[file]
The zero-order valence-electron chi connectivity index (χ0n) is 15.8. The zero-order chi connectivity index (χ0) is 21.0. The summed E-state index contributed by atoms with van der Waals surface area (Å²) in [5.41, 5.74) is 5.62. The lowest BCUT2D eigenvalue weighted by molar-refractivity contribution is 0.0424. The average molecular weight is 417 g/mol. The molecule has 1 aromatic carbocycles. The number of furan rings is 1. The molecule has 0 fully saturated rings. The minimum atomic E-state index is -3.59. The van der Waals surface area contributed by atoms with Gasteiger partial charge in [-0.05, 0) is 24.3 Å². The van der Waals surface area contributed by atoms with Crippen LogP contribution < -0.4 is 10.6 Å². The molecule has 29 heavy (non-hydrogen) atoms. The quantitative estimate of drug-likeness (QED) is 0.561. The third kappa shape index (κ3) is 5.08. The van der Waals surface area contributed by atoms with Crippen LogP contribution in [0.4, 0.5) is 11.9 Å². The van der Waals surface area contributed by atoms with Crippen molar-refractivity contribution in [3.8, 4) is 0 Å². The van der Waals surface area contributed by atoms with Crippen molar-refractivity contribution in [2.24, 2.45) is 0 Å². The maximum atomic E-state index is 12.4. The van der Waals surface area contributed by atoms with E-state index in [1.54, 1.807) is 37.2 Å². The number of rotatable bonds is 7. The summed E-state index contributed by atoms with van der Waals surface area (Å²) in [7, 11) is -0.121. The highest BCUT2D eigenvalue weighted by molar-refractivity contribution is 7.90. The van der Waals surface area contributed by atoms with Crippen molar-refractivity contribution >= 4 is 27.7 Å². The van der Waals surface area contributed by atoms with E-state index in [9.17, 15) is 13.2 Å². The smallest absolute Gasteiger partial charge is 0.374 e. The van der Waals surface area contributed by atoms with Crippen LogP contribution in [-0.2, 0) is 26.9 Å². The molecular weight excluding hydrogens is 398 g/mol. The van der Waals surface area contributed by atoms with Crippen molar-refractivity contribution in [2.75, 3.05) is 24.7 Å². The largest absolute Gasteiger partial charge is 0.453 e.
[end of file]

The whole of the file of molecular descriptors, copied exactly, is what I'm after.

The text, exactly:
The zero-order valence-electron chi connectivity index (χ0n) is 15.8. The zero-order chi connectivity index (χ0) is 21.0. The summed E-state index contributed by atoms with van der Waals surface area (Å²) in [5.41, 5.74) is 5.62. The lowest BCUT2D eigenvalue weighted by molar-refractivity contribution is 0.0424. The average molecular weight is 417 g/mol. The molecule has 1 aromatic carbocycles. The number of furan rings is 1. The molecule has 0 fully saturated rings. The minimum atomic E-state index is -3.59. The van der Waals surface area contributed by atoms with Gasteiger partial charge in [-0.05, 0) is 24.3 Å². The van der Waals surface area contributed by atoms with Crippen LogP contribution < -0.4 is 10.6 Å². The molecule has 29 heavy (non-hydrogen) atoms. The quantitative estimate of drug-likeness (QED) is 0.561. The third kappa shape index (κ3) is 5.08. The van der Waals surface area contributed by atoms with Crippen LogP contribution in [0.4, 0.5) is 11.9 Å². The van der Waals surface area contributed by atoms with Crippen molar-refractivity contribution in [3.8, 4) is 0 Å². The van der Waals surface area contributed by atoms with Crippen molar-refractivity contribution in [2.24, 2.45) is 0 Å². The maximum atomic E-state index is 12.4. The van der Waals surface area contributed by atoms with E-state index in [1.54, 1.807) is 37.2 Å². The number of rotatable bonds is 7. The summed E-state index contributed by atoms with van der Waals surface area (Å²) in [7, 11) is -0.121. The highest BCUT2D eigenvalue weighted by molar-refractivity contribution is 7.90. The van der Waals surface area contributed by atoms with Crippen molar-refractivity contribution >= 4 is 27.7 Å². The van der Waals surface area contributed by atoms with E-state index in [9.17, 15) is 13.2 Å². The smallest absolute Gasteiger partial charge is 0.374 e. The van der Waals surface area contributed by atoms with Crippen LogP contribution in [-0.2, 0) is 26.9 Å². The molecular weight excluding hydrogens is 398 g/mol. The van der Waals surface area contributed by atoms with Crippen molar-refractivity contribution in [2.75, 3.05) is 24.7 Å². The largest absolute Gasteiger partial charge is 0.453 e.